Have you ever thought about where your money ended up, cradle to grave? Not just the money that shows up in your checking account every pay period, but all the employer benefits, the taxes, and the random birthday checks?
I was inspired to create a money map after seeing The Luxe Strategist’s take on the concept (which she borrowed from Budget on a Stick and Apathy Ends). I liked how they showed how money flowed from account to account, but I wanted to put a twist on mine. (Update: I also created a money map in the same format as those above.) I thought it would be interesting to look at where all of my money went for the past 18 months.
I used a block data visualization method because I really liked the way that helped present information like this:
- The S&P 500 by market cap weight
- Obama’s 2011 federal budget proposal
- All the world’s money and markets in one visualization
Where am I spending my money?
As usual, I owe you some explanations on the data. (Click the image to get the full-size view.)
You can’t see the grid lines I used to build this to scale, but there are 400 equally sized rectangles, each representing 0.25% of my overall cash and compensation from January 2016 through July 2017. There’s a square at the bottom of the image showing the size of each block.
This isn’t representative of my household spending because it doesn’t include my wife’s income and expenses. This is just income from my job and random income like presents, selling things, an inheritance, etc.
For instance, the mortgage money actually represents less than half the mortgage cost because my wife pays more of the house and utilities while I pay more college, dining, and vehicle costs.
She pays half the daycare costs, and we’ve been drawing down a 529 account to pay for college housing costs. (Which is why those costs aren’t about equal, when you know from my previous post that college and daycare cost basically the same.)
The Misc. expenses and Everything else categories are very closely related. Misc. expenses is represented on my budget as a line item, while Everything else is basically credit card spending that didn’t fit into the other categories. That could be gifts, charity, home improvement, housewares, etc. It wasn’t worth the effort to tease them apart for the sake of shifting a few colored boxes.
Organization and abnormalities
I’ve tried to group things in the same vicinity. For instance, taxes are along the left side. Benefits such as health insurance, miscellaneous insurances (life, accidental death and dismemberment, disability), and other benefits are grouped. My retirement and savings accounts are grouped. Those all take up most of the left side of the image.
The right half is where my discretionary spending sits. I grouped my spending categories into larger categories for the purposes of this graphic, otherwise there would be a lot of small blocks. For instance, anything to do with cars got shoved into one block, even though in Excel I have separate lines for insurance, car repairs, gas, etc.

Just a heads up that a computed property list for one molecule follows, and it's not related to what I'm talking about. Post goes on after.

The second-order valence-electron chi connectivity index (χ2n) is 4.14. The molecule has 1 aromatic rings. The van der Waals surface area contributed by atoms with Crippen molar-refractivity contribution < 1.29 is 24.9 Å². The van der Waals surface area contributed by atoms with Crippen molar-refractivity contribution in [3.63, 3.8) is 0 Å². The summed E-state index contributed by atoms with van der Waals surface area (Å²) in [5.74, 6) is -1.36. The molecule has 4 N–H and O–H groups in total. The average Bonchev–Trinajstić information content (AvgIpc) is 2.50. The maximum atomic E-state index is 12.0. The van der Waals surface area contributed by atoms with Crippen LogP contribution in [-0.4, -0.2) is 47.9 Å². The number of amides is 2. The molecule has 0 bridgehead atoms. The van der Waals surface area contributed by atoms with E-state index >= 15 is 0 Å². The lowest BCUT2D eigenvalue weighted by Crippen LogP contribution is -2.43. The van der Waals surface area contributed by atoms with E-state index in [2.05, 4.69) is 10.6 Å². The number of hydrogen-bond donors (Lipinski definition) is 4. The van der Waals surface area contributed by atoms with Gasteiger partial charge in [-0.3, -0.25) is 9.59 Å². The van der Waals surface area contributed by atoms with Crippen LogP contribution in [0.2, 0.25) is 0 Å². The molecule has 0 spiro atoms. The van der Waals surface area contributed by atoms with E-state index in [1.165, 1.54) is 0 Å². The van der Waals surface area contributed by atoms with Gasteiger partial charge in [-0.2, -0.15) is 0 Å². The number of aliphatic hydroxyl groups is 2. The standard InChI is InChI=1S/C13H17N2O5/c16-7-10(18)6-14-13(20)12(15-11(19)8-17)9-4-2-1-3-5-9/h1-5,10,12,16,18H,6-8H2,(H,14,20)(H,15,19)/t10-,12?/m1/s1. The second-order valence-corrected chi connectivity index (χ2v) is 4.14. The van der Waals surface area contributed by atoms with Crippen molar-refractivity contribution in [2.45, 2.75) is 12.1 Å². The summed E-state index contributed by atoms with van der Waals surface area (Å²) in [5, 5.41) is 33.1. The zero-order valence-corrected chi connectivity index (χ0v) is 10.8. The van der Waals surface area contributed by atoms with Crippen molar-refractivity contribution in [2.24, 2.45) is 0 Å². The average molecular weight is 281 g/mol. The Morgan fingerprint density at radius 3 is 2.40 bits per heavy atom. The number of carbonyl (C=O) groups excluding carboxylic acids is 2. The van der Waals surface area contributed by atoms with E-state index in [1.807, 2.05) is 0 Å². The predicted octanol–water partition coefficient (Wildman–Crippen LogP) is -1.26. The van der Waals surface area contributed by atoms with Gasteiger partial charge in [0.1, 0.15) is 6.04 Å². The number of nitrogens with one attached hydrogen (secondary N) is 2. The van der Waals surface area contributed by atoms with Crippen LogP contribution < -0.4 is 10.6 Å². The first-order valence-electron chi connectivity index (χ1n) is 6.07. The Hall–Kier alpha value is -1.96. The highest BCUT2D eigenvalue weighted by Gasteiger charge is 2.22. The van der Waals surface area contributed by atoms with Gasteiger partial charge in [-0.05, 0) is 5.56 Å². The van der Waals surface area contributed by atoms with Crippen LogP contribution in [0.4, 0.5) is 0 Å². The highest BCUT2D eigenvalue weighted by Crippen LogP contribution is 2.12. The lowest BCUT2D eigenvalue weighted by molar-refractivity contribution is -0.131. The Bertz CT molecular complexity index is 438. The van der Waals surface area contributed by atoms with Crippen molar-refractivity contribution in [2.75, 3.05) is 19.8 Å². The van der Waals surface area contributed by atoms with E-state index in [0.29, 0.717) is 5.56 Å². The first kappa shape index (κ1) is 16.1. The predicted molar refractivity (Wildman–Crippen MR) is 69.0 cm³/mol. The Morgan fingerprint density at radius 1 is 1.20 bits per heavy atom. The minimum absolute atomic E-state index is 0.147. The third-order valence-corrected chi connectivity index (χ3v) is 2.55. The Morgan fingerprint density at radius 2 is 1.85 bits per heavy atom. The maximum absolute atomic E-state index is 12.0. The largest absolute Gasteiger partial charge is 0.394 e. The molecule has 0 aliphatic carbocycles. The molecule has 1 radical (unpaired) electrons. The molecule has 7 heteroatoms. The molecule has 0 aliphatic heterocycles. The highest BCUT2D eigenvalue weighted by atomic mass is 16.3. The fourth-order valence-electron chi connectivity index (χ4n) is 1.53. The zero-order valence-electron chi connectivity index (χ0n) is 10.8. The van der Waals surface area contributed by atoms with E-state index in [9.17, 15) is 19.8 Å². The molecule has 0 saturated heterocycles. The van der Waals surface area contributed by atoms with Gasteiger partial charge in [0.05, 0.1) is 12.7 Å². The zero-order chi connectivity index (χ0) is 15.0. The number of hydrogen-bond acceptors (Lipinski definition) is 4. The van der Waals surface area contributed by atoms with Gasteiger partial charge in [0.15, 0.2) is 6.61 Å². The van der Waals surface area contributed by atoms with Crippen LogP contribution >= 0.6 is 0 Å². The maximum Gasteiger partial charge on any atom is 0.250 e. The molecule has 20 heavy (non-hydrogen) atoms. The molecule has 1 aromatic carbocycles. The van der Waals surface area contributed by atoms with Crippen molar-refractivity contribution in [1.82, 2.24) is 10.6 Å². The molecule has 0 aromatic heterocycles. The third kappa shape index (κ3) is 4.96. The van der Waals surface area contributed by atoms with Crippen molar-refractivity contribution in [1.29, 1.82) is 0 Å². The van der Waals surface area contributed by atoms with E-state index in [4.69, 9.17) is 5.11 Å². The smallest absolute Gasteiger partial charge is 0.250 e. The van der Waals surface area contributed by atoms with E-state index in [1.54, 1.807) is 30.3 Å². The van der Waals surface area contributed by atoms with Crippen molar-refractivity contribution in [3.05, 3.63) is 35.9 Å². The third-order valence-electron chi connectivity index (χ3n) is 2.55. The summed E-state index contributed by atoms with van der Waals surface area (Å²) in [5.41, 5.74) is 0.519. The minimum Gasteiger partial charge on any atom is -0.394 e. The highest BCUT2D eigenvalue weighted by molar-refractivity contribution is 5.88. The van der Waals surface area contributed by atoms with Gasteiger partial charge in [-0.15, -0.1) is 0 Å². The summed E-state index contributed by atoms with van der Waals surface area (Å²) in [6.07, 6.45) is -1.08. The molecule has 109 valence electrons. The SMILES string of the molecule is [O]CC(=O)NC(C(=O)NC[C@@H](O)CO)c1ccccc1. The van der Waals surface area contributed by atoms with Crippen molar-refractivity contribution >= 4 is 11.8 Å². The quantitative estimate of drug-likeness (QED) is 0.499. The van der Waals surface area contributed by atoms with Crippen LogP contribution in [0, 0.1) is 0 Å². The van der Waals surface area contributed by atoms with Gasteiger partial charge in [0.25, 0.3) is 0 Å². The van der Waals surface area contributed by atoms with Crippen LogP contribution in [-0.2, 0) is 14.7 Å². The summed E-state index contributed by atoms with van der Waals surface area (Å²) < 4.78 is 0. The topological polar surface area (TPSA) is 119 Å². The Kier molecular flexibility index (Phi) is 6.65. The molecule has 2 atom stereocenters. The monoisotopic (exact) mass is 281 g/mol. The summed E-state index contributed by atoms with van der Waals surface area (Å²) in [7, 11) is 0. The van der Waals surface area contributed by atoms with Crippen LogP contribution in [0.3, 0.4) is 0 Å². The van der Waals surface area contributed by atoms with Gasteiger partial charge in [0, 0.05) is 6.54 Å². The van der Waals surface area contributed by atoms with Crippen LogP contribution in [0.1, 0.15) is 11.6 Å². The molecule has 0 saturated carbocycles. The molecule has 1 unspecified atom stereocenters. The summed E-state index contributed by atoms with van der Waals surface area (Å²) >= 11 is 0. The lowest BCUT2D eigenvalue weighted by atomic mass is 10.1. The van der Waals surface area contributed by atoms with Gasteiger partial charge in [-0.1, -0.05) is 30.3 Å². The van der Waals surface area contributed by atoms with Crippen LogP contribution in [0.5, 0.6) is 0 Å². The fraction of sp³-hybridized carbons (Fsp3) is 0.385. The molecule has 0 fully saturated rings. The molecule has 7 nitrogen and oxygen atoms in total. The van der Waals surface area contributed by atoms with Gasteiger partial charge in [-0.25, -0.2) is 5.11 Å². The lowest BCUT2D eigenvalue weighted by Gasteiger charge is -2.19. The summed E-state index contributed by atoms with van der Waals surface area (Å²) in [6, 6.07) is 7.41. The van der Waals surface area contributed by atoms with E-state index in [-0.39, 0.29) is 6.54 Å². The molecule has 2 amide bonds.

The amount shown as sitting in checking is my floating cash reserve for paying bills. It’s not savings; it’s just not yet spent.
I should also note that the past 18 months has been a strange time financially. A number of things have happened that are not typical.
- We bought a house and sold our old one.
- I got a new (used) car and paid it off in 9 months.
- We have children in both college and daycare.
- My grandmother died and I got a small inheritance.
Those are all big, abnormal financial happenings — at least in my life. I expect if I go through this same exercise in two years I’ll have fewer blocks and the savings side of the graphic will bleed more into the right.
Any big surprises?
Do you see anything surprising here?
I’ll tell you one thing that always blows my mind is the amount of healthcare insurance paid for by my employer vs. me. Not to get too political, but I think a huge problem with the current healthcare “debate” is that most people think of the cost of healthcare as only their part of the premium. So when they look at the cost of coverage on the exchanges, it looks astronomical and people freak out. I actually ran through the exchange last year to see how much it would cost me for similar coverage to what I get now. Turns out it was extremely close. I’m very grateful to work for a place that picks up so much of that cost as part of my total compensation.
I was also surprised by the Social Security tax compared with the state income tax. I would have thought the income tax would be higher than that.
What do you think about this visualization? Is it interesting? Helpful? Did I just waste a dozen hours of my life and five minutes of yours? Let me know in the comments!